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SOFIA 2016. No all-clear signal for the seas
Almost a third of commercial fish stocks are fished at biologically unsustainable levels; this is triple the level of 1974, the latest edition of the UN agency's “The State of World Fisheries and Aquaculture” (SOFIA) says. In the same period, world per capita fish supply reached a new record high of 20 kg in 2014 which is double the level of the 1960s. This is put down to vigorous growth in aquaculture, which now provides half of all fish for human consumption, and to a slight improvement in the state of certain fish stocks due to improved fisheries management.
"Life below water, which the Sustainable Development Agenda commits us to conserve, is a major ally in our effort to meet a host of challenges, from food security to climate change," FAO Director-General José Graziano da Silva said presenting the report in Rome, Italy, early in July. "This report shows that capture fisheries can be managed sustainably, while also pointing to the enormous and growing potential of aquaculture to boost human nutrition and support livelihoods with productive jobs," da Silva maintained.
Some key findings of the report:
- Globally, fish provided 6.7 per cent of all protein consumed by humans, as well as offering a rich source of long-chain omega-3 fatty acids, vitamins, calcium, zinc and iron. Some 57 million people were engaged in the primary fish production sectors, a third of them in aquaculture.
- Global total capture fishery production in 2014 was 93.4 million tonnes, including output from inland waters, up slightly over the previous two years. Alaska pollock was the top species, replacing anchoveta for the first time since 1998 and offering evidence that effective resource management practices have worked well.
- Fishery products accounted for one per cent of all global merchandise trade in value terms, representing more than nine per cent of total agricultural exports. World-wide exports amounted to 148 billion US dollars (USD) in 2014, up from 8 billion USD in 1976. Developing countries were the source of 80 billion USD of fishery exports, providing higher net trade revenues than meat, tobacco, rice and sugar combined.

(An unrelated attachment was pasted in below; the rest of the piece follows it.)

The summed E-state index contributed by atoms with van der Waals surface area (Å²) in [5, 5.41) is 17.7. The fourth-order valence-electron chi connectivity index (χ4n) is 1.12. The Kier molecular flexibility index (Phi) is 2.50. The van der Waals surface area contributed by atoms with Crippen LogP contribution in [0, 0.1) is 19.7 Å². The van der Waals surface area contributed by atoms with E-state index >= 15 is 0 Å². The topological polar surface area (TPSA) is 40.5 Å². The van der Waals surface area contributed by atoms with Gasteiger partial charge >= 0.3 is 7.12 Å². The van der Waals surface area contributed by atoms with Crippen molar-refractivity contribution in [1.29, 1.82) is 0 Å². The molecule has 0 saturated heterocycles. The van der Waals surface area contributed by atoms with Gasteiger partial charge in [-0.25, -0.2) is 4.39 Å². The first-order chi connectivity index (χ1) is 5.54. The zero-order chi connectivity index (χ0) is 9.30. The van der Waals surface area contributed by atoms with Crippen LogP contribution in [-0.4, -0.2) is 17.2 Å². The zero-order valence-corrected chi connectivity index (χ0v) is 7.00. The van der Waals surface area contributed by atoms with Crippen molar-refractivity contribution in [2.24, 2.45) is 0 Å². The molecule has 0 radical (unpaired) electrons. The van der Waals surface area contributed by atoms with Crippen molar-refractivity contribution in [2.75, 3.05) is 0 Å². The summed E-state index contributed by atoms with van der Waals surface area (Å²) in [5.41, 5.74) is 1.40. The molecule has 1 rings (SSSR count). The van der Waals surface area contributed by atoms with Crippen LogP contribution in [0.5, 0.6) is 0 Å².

- Aquaculture’s global production rose to 73.8 million tonnes in 2014, a third of which comprised molluscs, crustaceans and other non-fish animals. Importantly, in terms of both food security and environmental sustainability, about half of the world's aquaculture production of animals – often shellfish and carp – and plants – including seaweeds and microalgae – came from non-fed species.
- While China remains by far the leading nation for aquaculture, the industry is expanding even faster elsewhere, the report notes. In Nigeria, aquaculture output has risen almost 20-fold over the past two decades, and all of sub-Saharan Africa is not far behind. Chile and Indonesia have also posted remarkable growth, as have Norway and Vietnam – now the world's No. 2 and No. 3 fish exporters.
- Some 31.4 per cent of the commercial wild fish stocks regularly monitored by FAO were overfished in 2013, a level that had been stable since 2007.
- Supply-chain and other improvements have raised the share of world fish production utilised for direct human consumption to 87 per cent or 146 million tonnes in 2016, according to the report. That is up from 85 per cent or 136 million tonnes in 2014.
- The growing fish-processing sector also offers opportunities to improve the sustainability of the fish supply chain, as a host of by-products have multiple potential and actual uses, ranging from fishmeal for aquaculture, through collagen for the cosmetics industry to small fish bones that humans can eat as snacks.
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